Ian Cooper (DCU Brexit Institute)
The Donald Trump presidency has come to its ignominious end. It did so just a few weeks after the UK fully left the EU, following an 11-month post-Brexit transition. This draws to a close two parallel cycles that began in 2016 with the UK’s Brexit referendum and the US election of Trump, which invites retrospective comparison between two movements.
Whereas some leading Brexiters such as Nigel Farage eagerly embraced Trump, the more respectable, Conservative wing of the Brexit movement sought to maintain some distance from the uncouth president and the blatant nativism of his movement. Yet even if we leave aside any comparison of the personal character of Donald Trump with e.g. Boris Johnson, or in the anti-immigrant populism in evidence among many Trump and Brexit supporters, there is one area in which the similarity is uncanny – foreign policy. In both cases, it might be described as the pursuit of sovereignty – a state unfettered by international obligations – at all costs.
The Trump Doctrine, such as it was – for it was largely inchoate and irrational, based on the impulses of one erratic man – was to reject, whenever possible, all international institutions and obligations. The Brexit Doctrine, such as it was – and here I refer not to the mere fact of the UK leaving the EU but its leaders’ choices made about how it should be done – was to reject, whenever possible, all European institutions and obligations.
The Trumpian reflex was to withdraw from international arrangements – the Paris Climate Agreement, the Iran nuclear deal, the Trans-Pacific Partnership, the World Health Organization – even when cooperation was manifestly in the self-interest of the US. Similarly, Brexit has led to the UK unnecessarily exiting from European institutions from which it benefited. The main difference is that while Trump reflexively rejected anything with “World” in the title, the Brexiters reject anything with “European” in the title.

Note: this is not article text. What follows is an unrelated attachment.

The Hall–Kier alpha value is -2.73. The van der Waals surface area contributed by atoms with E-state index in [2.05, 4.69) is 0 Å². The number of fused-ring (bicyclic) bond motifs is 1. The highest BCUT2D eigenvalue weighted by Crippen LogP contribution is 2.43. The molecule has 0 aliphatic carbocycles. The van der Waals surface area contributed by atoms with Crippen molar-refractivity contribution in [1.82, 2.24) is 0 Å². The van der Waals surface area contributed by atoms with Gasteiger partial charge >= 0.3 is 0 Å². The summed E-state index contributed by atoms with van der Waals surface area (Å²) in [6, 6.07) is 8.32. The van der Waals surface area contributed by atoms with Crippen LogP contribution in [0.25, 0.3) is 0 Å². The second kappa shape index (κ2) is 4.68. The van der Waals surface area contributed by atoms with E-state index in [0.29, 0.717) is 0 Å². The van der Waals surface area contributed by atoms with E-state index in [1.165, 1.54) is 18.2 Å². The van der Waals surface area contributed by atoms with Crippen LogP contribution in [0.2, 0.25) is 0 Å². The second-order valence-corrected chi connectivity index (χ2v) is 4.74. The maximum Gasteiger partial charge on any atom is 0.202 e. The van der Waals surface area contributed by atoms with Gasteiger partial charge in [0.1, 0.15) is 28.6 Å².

It may be objected that Brexit was unlike Trump because it did not entail the withdrawal from many international organizations but merely one – the European Union. However, this fails to account for the fact that the EU is a vast complex of institutions, agencies and programmes. The Brexiters, in their zeal for a hard Brexit, were determined to wrench the UK out of as many of them as possible.
The UK could have remained in the Single Market – following the Norway model – but this would have meant accepting free movement and the jurisdiction of the European Court of Justice (ECJ), and so it was rejected. The UK could have remained tied to the Customs Union – this was the substance of the Withdrawal Agreement negotiated by Theresa May – but then the UK would not have had the full authority to conduct an independent trade policy, and so this was rejected.
The resulting EU-UK Trade and Cooperation Agreement (TCA) agreed on Christmas Eve was a thin deal, a hard Brexit in all but name. It does enable trade between the UK and the EU on a zero-tariff, zero-quota basis. But as many UK exporters are now discovering to their cost, it does cause considerable trade friction by erecting numerous non-tariff barriers in the form of paperwork, red tape VAT, customs, shipping and other costs. These may well prove crippling for small businesses, that are left with the choice of giving up on the EU market, moving into it, or going out of business.